Educational video games work to reach students across cultures

MINNEAPOLIS, Minn. — Math never looked quite as fun as this adventure: traveling back in time to the Mayan civilization in Central America.

“It’s important to your survival rate within the context of the game,” said Maria Burns Ortiz, co-founder of 7 Generation Games. “We make educational video games and the tools to develop them.”

In their office tucked away on a quiet street in Minneapolis, game developers are creating fun, interactive video games that combine math, history and culture.

“What we started out doing is looking at ways that we could create more culturally reflective curriculum, so that kids could learn in context,” Burns Ortiz said. “We focus largely to date on Indigenous communities, as well as Latino communities.”

Those communities aren’t usually the focus of educational video games. At 7 Generation Games, though, they are front and center by teaching math and history to students not just in English, but also in Spanish and in languages spoken by Native American tribes, like Ojibwe and Lakota.

“Everything we do, every culture that we have worked with, we work with elders and cultural experts in the team,” Burns Ortiz said.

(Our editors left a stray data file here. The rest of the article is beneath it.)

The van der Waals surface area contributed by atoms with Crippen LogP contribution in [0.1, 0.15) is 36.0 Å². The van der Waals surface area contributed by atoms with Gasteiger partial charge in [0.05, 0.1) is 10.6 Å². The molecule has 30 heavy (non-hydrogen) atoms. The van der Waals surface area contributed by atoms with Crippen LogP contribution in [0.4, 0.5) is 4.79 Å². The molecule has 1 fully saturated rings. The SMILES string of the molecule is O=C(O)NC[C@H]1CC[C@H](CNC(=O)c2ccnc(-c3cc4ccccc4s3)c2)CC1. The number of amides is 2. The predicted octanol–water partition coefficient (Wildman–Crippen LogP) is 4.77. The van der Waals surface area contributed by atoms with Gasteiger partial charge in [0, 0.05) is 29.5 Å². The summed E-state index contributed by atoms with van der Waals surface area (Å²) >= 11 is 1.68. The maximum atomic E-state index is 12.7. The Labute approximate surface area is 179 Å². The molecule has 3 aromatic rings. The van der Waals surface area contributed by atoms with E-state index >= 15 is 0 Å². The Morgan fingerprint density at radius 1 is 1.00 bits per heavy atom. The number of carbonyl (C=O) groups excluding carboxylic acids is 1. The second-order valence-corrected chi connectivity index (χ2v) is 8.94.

Studies from the U.S. Department of Education show that students of color in public schools lag behind in math skills.

While Hispanics make up 25% of students, they represent only 17% percent of those who pass Algebra I in 8th grade. Native American students, who are 1% of public school students, represent less 0.4% of those passing.

“Kids were underperforming in math, which is a big issue not just for Indigenous youth or Latino youth, but certainly youth of color tend to fare worse than those standardized tests,” Burns Ortiz said.

That is where these video games come in, by marrying culture with curriculum.

“The latest thing I was just working on was sort of positioning this character,” said Ali Mohamed, who was working on the programming for one of the games. “It’s pretty cool. I think one of the main things is you get to sort of do good, and so it’s been interesting seeing the sort of progress of educational video games.”

However, the real test comes from students trying it out, like Eva Ortiz, who said playing the game beats filling out a math worksheet any day.

“This is easier to learn actually from,” she said. “Worksheets, it just gets repetitive, I feel.”

It’s the kind of engagement Maria Burns Ortiz hopes can also help students see their future potential, too.

“Once you kind of open that door, it opens the possibilities that they think there are,” she said. “That’s what part of what we’re trying to do, not just build foundational math skills, but build those skills, so that students can go on and achieve anything they want to achieve.”

It’s something they hope will happen by sparking the imagination. Right now, 7 Generation Games are used in schools across the Upper Midwest, the Pacific Northwest, as well as in Arizona and California.

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